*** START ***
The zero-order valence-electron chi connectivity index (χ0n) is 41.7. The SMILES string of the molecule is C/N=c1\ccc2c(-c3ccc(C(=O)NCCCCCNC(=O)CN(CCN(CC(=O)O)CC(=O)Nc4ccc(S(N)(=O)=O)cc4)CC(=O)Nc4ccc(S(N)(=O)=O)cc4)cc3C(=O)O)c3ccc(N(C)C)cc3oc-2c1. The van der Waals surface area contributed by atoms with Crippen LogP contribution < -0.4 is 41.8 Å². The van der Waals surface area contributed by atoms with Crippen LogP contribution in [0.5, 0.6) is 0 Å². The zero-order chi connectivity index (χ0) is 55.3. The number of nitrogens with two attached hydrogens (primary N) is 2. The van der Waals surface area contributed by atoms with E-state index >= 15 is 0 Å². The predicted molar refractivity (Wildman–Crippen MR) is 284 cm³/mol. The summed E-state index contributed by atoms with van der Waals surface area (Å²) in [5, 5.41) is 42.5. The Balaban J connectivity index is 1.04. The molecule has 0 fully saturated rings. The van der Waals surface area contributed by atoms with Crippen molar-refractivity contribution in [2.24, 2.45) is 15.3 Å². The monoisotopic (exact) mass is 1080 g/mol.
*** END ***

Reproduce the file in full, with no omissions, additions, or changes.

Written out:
The zero-order valence-electron chi connectivity index (χ0n) is 41.7. The SMILES string of the molecule is C/N=c1\ccc2c(-c3ccc(C(=O)NCCCCCNC(=O)CN(CCN(CC(=O)O)CC(=O)Nc4ccc(S(N)(=O)=O)cc4)CC(=O)Nc4ccc(S(N)(=O)=O)cc4)cc3C(=O)O)c3ccc(N(C)C)cc3oc-2c1. The van der Waals surface area contributed by atoms with Crippen LogP contribution < -0.4 is 41.8 Å². The van der Waals surface area contributed by atoms with Crippen LogP contribution in [0.5, 0.6) is 0 Å². The zero-order chi connectivity index (χ0) is 55.3. The number of nitrogens with two attached hydrogens (primary N) is 2. The van der Waals surface area contributed by atoms with E-state index >= 15 is 0 Å². The predicted molar refractivity (Wildman–Crippen MR) is 284 cm³/mol. The summed E-state index contributed by atoms with van der Waals surface area (Å²) in [5, 5.41) is 42.5. The Balaban J connectivity index is 1.04. The molecule has 0 fully saturated rings. The van der Waals surface area contributed by atoms with Crippen molar-refractivity contribution in [2.24, 2.45) is 15.3 Å². The monoisotopic (exact) mass is 1080 g/mol.